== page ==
The Zimbabwean political film always has a male main actor with supporting female actors who all ‘die’ before the film ends. This has been the case since the colonial regime though there have been sporadic cases of women who sailed against the odds and succeeded. In the 1990s, Margaret Dongo broke new ground by becoming the first woman to form her own political party and winning her Sunningdale constituency as an independent.

Since then, other women-led political parties have followed, with former Vice President Joice Mujuru joining opposition politics when she formed her National People’s Party after she was sacked from the ruling party ZANU-PF. Other women contenders are Marceline Muchemwa with her African Democratic Party as well as Barbara Nyagomo from the Progressive Democrats of Zimbabwe.

Although women have formed their political parties, they are still not progressing at the same rate as the male-dominated traditional parties in the country.

Chairperson of the Women’s Coalition of Zimbabwe Pamela Mhlanga mentioned that women-led political parties are new players in the political game, there are a number of tactics and strategies that they still need to learn and use as compared to their male counterparts who have been in the game for a while now.

“Women are trying to get traction and finding their feet in the process building their ground and capacity but that doesn’t mean women don’t have a solid agenda. It’s sad that even up to now women are not seen as leaders, society is still cynical about women leadership,” Mhlanga told the International Women.

There are a lot of cultural and traditional beliefs that inhibit women from participating and gathering ground in the political arena. Mhlanga added that women leaders are not taken on the face of it but their ability to perform.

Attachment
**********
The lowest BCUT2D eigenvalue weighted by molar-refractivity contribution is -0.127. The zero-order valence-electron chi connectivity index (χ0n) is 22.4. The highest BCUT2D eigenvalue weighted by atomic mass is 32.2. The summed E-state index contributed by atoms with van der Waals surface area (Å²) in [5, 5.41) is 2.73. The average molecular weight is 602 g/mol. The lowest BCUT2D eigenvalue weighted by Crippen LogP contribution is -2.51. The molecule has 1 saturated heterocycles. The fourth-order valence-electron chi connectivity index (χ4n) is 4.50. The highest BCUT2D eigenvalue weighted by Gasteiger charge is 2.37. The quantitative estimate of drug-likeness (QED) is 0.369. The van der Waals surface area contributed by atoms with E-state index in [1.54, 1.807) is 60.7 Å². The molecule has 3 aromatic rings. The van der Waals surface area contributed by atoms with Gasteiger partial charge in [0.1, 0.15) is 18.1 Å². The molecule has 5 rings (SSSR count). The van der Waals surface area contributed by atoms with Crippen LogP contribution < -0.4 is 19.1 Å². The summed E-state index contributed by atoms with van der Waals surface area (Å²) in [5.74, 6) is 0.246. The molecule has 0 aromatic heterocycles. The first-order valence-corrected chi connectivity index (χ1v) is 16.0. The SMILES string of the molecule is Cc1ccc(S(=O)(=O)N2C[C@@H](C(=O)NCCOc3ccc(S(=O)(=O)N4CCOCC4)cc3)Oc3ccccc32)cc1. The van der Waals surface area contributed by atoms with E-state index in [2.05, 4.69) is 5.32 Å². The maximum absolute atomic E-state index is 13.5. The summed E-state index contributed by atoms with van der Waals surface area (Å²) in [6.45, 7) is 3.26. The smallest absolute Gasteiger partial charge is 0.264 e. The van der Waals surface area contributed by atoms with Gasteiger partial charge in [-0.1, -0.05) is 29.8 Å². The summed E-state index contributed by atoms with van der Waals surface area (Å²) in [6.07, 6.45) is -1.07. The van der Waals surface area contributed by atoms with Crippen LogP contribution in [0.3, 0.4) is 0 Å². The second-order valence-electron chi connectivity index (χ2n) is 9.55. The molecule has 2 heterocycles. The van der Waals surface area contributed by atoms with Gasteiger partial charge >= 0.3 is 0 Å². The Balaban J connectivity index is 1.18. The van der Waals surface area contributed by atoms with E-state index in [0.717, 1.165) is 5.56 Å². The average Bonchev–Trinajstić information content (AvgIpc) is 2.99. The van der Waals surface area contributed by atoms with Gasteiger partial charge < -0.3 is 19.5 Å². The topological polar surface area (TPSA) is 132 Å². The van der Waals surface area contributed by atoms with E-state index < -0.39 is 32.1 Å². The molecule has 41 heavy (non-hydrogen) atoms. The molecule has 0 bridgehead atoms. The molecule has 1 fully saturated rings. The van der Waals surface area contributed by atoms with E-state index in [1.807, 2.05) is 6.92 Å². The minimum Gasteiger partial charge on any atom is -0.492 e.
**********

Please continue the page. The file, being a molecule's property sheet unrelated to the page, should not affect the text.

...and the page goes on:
Sexists statements, intimidation, and harassment have also been alluded to as an inhibiting factor resulting in most female politicians not challenging the male counterparts in political party structures.

Former British Prime Minister, the late Margaret Thatcher once said, any woman who understands the problems of running a home will be nearer to understanding the problems of running a country. However, Thatcher’s administration was snubbed by many feminists as it never resulted in any meaningful change towards women empowerment or inclusion in decision-making spaces. During the course of her reign, Thatcher never promoted a woman from the Commons into her Cabinet. Margaret Thatcher was at the helm of the United Kingdom premiership from 1979-1990.

Jacqueline Sande from the Zimbabwe People’s First party, said women have been marginalized for too long, it is, therefore, a tough task to climb the structures of their party and occupy positions of influence.

“As women, we are stigmatized against and labeled unsavory names for daring to be involved in politics. Our challenge is to be taken seriously in leadership as society doubts our capacity and ability to lead,” Sande added

According to HIVOS, even though progress has been made in increasing the participation of women in politics in Zimbabwe, women’s participation in government at all levels, from the local to the national, remains extremely low.

Prominent gender activist and lecturer at the University of Zimbabwe, Professor Rudo Gaidzanwa, suggested that women are constrained by their limited exposure to the complex systems and procedures and by the fact that they generally lack the funding to protect themselves during campaigns. Gaidzanwa further stated that electoral dynamics between political parties also have a negative bearing on women’s chances of election as decisions are often determined by the deals between men.

In Zimbabwe, women make up only 35 percent in the house of assembly, with 60 seats on proportional representation and 26 elected directly to the constituency seats and 38 elected in the Senate.

Glanis Changachirere, the founder of Institute for Young Women Development, which provides support for young women in politics said, “we should aim to empower women from the grassroots going up and from a tender age so that they grow up conscientized to their ability and right to participate in political and governance issues and to remove the myth that political and leadership positions are the preserve of males.”